Delivery of sodium hypochlorite – a chlorine compound and disinfectant in common household bleach and the primary disinfectant used in our wastewater treatment process

Regional chlorine / sodium hypochlorite shortage: How we’re conserving to protect public health and the environment

What is happening A nationwide shortage of sodium hypochlorite – a chlorine compound and disinfectant in common household bleach and the primary disinfectant in our wastewater treatment process – triggered by a supply-chain disruption, is impacting wastewater treatment operations throughout the Northwest, including King County. Like several other utilities in the region, our staff is conserving the disinfectant while we try to…

Savannah sparrows depend on healthy grasslands and meadows for food and places to raise their young.

Brightwater’s meadows grow greener

The Brightwater Trails area in Woodinville has been popular for families, dog walkers, birders, and runners since it opened. Three miles of trails have connected people to nature and art for over 10 years. This year, the trails provided a welcome breath of fresh air for people looking to get some socially distanced exercise outside.…

Odor control equipment

What’s that smell? Controlling & reporting odors

It’s important to us that our wastewater facilities to be a good neighbor to the people who live, work and play near them. Part of being a good neighbor means that we work hard to control odors / smells that come from the wastewater treatment process—which can get gassy! Why does sewage smell? Treating dirty water at…

Starting a decade of improvements at West Point Treatment Plant

Built in 1966, West Point Treatment Plant is the largest wastewater treatment plant by volume in Washington state, and the third largest by average daily flow on the West Coast. Like much of the King County wastewater system, it’s more than 55 years old and many of it’s components reach their “end of life” each…

workers planting trees

Planting trees is part of restoring construction sites

Restoring natural areas after construction is an important part of our work. When we work on improving or fixing the regional sewer system, sometimes impacts are unavoidable. When construction impacts sensitive areas and landscapes, our contractor restores the site before the project is complete. That’s what happened at Discovery Park in Seattle, and this spring…

Project managers Elizabeth Shi and Amina Kedir

Empowering women in wastewater careers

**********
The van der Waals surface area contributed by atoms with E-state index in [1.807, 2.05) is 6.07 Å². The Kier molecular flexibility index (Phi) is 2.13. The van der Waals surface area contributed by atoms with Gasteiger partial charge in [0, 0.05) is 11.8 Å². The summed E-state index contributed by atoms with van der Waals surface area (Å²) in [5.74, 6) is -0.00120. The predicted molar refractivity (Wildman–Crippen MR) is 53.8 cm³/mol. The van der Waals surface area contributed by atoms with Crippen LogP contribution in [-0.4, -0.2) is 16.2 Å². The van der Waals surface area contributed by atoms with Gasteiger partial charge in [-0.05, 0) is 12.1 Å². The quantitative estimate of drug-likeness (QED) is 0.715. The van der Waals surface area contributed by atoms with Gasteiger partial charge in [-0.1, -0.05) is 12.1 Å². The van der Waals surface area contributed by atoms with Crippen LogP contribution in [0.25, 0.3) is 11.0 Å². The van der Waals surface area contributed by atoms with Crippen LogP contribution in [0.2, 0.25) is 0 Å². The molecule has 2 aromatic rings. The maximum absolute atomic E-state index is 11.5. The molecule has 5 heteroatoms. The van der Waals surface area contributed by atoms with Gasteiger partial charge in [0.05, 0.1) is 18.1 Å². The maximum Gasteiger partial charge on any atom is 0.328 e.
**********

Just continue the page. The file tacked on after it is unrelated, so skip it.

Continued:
Our employees plan, design, build and operate treatment facilities to clean wastewater for the region. As part of that, they often participate in teaching students about the wide variety of careers in clean water, especially as they relate to science, technology, engineering and mathematics (STEM). Employees are also often involved in local and regional equity…

Screenshot from our virtual, sustainable yard care classes

Free sustainable yard classes for the community

We don’t just treat wastewater! One of the things our utility does is education on water issues and solutions for students and community members. When we couldn’t do in-person teaching due to COVID-19, our utility’s education team adapted many of our programs to be online. Recently, we partnered with the Snohomish Conservation District to offer…

Hands gathering plums

Community Gardens – Much more than soil and seeds

Across King County, there are gardens on rooftops, behind buildings, and nestled in unused parking lots. These spaces draw people from their apartments, homes, and living spaces. People connect with the land—even in the most unlikely of places. Community gardens are a public good. They provide greenspaces in concrete jungles. They help combat food insecurity…

collage of all the images in this slideshow

UPDATED: We’re working to improve power supply quality at West Point Treatment Plant to continue our clean-water mission

Power disruptions during heavy rainfall As a clean water agency, our mission is to protect public health and the environment. We work 24/7 to serve over 1.8 million residents and clean about 190 million gallons of water per day. Even in massive rainstorms that generate more volume than the system can handle, we feel any…